Earlier this month, I noted that the Cy-Fair ISD was considering the repeal of an optional homestead exemption so it could pay for salaries and services it needed for the schools. They backed off after residents protested, choosing instead of lay off 75 employees. Cy-Fair isn’t the only district that allows this optional exemption, and it’s not the only one that is now trying to do away with it to meet its budgetary needs.
The local-option homestead exemption — as high as 20 percent of the residential property value on top of the standard $15,000 homestead allowance — was granted in more than 200 school districts during more prosperous times.
Districts can recoup half the amount of the extra exemption from the state, but only if the state has enough money left over after paying its other school-finance obligations. Some years they get nothing.
Texas Education Agency Commissioner Robert Scott told the districts last month that the state may not be able to afford future refunds.
“School districts should not expect automatic continued adjustment and should plan accordingly,” Scott wrote in a letter to the districts. “There is no certainty that a surplus of appropriations will exist in future years, and even less likelihood in the first year of a state fiscal biennium.”
This is the fruit of our bizarre and shortsighted obsession with tax cutting. We demand refunds in good times and we refuse to give back in bad times, and all the while the services we need wither and decay. I keep wondering at what point we’ll figure out that we can’t get something for nothing, and that if we really do want things like good schools and roads and hospitals and whatnot we need to pay for them.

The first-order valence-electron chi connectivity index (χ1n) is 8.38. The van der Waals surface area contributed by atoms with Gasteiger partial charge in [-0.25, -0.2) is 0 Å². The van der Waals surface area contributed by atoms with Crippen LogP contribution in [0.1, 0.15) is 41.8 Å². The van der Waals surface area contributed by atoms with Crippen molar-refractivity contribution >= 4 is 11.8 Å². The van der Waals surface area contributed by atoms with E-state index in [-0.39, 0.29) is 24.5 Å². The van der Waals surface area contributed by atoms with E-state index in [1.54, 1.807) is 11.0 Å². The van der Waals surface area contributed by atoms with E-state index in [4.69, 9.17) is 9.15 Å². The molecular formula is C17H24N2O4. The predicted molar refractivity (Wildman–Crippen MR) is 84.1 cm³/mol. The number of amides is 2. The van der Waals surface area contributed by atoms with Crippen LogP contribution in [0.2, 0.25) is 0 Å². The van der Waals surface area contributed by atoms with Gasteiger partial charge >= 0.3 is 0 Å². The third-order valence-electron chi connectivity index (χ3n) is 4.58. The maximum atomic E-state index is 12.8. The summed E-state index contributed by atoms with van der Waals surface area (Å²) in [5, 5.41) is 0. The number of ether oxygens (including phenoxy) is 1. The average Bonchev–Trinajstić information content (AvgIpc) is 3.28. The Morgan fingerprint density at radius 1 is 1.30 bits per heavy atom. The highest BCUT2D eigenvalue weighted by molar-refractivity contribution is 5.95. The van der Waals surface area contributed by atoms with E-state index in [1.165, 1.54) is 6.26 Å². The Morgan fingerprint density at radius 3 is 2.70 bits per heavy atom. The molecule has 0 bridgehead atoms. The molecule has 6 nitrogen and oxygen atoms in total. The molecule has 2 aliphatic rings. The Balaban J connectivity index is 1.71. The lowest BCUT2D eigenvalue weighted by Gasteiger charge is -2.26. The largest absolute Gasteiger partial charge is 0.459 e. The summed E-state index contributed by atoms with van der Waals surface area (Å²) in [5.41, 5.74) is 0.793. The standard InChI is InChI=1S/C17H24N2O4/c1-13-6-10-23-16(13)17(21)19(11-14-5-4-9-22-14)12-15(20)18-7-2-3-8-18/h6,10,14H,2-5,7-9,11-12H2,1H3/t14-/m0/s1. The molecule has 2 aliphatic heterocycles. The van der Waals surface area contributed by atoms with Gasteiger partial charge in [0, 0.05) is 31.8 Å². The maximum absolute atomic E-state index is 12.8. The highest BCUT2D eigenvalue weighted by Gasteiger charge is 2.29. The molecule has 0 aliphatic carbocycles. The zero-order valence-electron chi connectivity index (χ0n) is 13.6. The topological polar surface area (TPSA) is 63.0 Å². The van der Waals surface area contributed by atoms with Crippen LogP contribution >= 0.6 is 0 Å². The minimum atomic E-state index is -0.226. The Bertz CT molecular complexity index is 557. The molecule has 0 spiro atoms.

The Center for Public Policy Priorities, an Austin-based nonprofit which advocates for needy Texans, opposes the optional homestead exemption. The group says the exemption’s benefit is concentrated in the highest income levels, with more than 43 percent of the benefit going to the 20 percent of households whose annual income exceeds $117,899.
“The regular homestead exemption of $15,000 gives a bigger exemption to those households that need it most,” said Dick Lavine, the center’s senior fiscal analyst. “Also, it seems like regional competition. The way this panned out, some areas of the state are getting a little more than others.”
Lavine said it also costs the state; this year the value lost to the exemption is projected at $428.2 million, according to the state comptroller’s office.
That’s part of the problem with basing your tax structure on something like property taxes. The Express News, which documented how the lion’s share of lower home appraisals via tax protests went to the wealthiest homeowners, demonstrates another flaw. The system we have serves a few people very well, and the rest of us not nearly so well. Simply restoring some balance would solve an awful lot of problems, but needless to say that’s much easier said than done.